Background: Neuroendocrine differentiation in the prostate gland ranges from clinically insignificant neuroendocrine differentiation detected with markers in an otherwise conventional prostatic adenocarcinoma to a lethal high-grade small/large cell neuroendocrine carcinoma. The concept of neuroendocrine differentiation in prostatic adenocarcinoma has gained considerable importance due to its prognostic and therapeutic ramifications and pathologists play a pivotal role in its recognition. However, its awareness, reporting, and resource utilization practice patterns among pathologists are largely unknown. Methods: Representative examples of different spectrums of neuroendocrine differentiation along with a detailed questionnaire were shared among 39 urologic pathologists using the survey monkey software. Participants were specifically questioned about the use and awareness of the 2016 WHO classification of neuroendocrine tumors of the prostate, understanding of the clinical significance of each entity, and use of different immunohistochemical (IHC) markers. De-identified respondent data were analyzed. Results: A vast majority (90%) of the participants utilize IHC markers to confirm the diagnosis of small cell neuroendocrine carcinoma. A majority (87%) of the respondents were in agreement regarding the utilization of type of IHC markers for small cell neuroendocrine carcinoma for which 85% of the pathologists agreed that determination of the site of origin of a high-grade neuroendocrine carcinoma is not critical, as these are treated similarly. In the setting of mixed carcinomas, 62% of respondents indicated that they provide quantification and grading of the acinar component. There were varied responses regarding the prognostic implication of focal neuroendocrine cells in an otherwise conventional acinar adenocarcinoma and for Paneth cell-like differentiation. The classification of large cell neuroendocrine carcinoma was highly varied, with only 38% agreement in the illustrated case. Finally, despite the recommendation not to perform neuroendocrine markers in the absence of morphologic evidence of neuroendocrine differentiation, 62% would routinely utilize IHC in the work-up of a Gleason score 5 + 5 = 10 acinar adenocarcinoma and its differentiation from high-grade neuroendocrine carcinoma. Conclusion: There is a disparity in the practice utilization patterns among the urologic pathologists with regard to diagnosing high-grade neuroendocrine carcinoma and in understanding the clinical significance of focal neuroendocrine cells in an otherwise conventional acinar adenocarcinoma and Paneth cell-like neuroendocrine differentiation. There seems to have a trend towards overutilization of IHC to determine neuroendocrine differentiation in the absence of neuroendocrine features on morphology. The survey results suggest a need for further refinement and development of standardized guidelines for the classification and reporting of neuroendocrine differentiation in the prostate gland.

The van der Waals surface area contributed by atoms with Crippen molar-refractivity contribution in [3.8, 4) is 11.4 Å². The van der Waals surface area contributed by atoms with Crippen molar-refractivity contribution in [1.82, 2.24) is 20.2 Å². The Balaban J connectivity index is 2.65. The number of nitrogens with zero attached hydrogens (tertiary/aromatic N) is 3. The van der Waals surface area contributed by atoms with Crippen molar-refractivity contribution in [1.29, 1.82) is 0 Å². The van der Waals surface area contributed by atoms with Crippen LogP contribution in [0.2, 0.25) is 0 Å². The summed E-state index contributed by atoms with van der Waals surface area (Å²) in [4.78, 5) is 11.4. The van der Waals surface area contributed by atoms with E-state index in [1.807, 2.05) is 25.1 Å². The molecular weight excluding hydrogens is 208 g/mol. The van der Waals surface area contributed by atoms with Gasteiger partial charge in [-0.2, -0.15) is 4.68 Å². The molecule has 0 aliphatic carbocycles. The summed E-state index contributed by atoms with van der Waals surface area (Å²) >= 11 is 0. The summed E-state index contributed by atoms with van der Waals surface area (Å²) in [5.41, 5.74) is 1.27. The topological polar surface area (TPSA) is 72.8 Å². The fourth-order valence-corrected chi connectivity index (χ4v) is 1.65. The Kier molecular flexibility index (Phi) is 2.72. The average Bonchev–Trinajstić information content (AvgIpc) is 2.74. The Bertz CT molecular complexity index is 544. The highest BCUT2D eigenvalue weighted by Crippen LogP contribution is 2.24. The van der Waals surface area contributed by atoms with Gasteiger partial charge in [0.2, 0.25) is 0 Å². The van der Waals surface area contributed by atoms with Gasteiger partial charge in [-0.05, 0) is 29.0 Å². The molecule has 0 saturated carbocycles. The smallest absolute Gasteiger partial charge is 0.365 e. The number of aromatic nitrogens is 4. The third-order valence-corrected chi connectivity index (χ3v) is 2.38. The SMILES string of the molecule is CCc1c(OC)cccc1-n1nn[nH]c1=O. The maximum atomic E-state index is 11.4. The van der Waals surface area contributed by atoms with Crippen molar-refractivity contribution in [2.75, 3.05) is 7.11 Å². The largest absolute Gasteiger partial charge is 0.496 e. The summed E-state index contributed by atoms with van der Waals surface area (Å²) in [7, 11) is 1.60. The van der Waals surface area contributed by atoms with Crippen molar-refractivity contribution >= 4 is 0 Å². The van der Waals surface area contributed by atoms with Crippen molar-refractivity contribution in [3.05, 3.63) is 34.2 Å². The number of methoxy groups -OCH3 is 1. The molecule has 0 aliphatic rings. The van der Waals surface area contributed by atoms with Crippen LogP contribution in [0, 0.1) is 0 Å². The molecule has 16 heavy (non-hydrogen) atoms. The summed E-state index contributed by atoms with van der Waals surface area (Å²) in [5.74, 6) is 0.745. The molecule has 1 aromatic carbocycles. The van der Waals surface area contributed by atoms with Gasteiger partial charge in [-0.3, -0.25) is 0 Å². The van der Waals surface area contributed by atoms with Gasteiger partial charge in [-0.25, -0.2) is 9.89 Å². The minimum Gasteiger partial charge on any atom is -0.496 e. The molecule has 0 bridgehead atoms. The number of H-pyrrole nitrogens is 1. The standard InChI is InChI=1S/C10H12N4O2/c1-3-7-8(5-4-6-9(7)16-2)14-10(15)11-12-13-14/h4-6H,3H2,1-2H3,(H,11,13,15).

The aggressive and recurrent nature of glioblastoma is multifactorial and has been attributed to its biological heterogeneity, dysfunctional metabolic signaling pathways, rigid blood-brain barrier, inherent resistance to standard therapy due to the stemness property of the gliomas cells, immunosuppressive tumor microenvironment, hypoxia and neoangiogenesis which are very well orchestrated and create the tumor's own highly pro-tumorigenic milieu. Once the relay of events starts amongst these components, eventually it becomes difficult to control the cascade using only the balanced contemporary care of treatment consisting of maximal resection, radiotherapy and chemotherapy with temozolamide. Over the past few decades, implementation of contemporary treatment modalities has shown benefit to some extent, but no significant overall survival benefit is achieved. Therefore, there is an unmet need for advanced multifaceted combinatorial strategies. Recent advances in molecular biology, development of innovative therapeutics and novel delivery platforms over the years has resulted in a paradigm shift in gliomas therapeutics. Decades of research has led to emergence of several treatment molecules, including immunotherapies such as immune checkpoint blockade, oncolytic virotherapy, adoptive cell therapy, nanoparticles, CED and BNCT, each with the unique proficiency to overcome the mentioned challenges, present research. Recent years are seeing innovative combinatorial strategies to overcome the multifactorial resistance put forth by the GBM cell and its TME. This review discusses the contemporary and the investigational combinatorial strategies being employed to treat GBM and summarizes the evidence accumulated till date.
The past decade has witnessed a change in landscape of cancer management with the advent of precision oncology. Immune checkpoint inhibitors (ICIs) have revolutionized cancer treatment and have played an important role in improving patient survival. While the patients are living longer, treatment with ICIs are sometimes associated with adverse effects, some of which could be fatal. Radiologists can play a crucial role by early identification of some of these adverse effects during restaging scans. Our paper focuses on the imaging features of commonly occurring ICI toxicities based on organ system.
The novel alleles HLA‐A*68:175:02 and ‐A*68:287 each differ from ‐A*68:01:02:02 by a single nucleotide This article is protected by copyright. All rights reserved.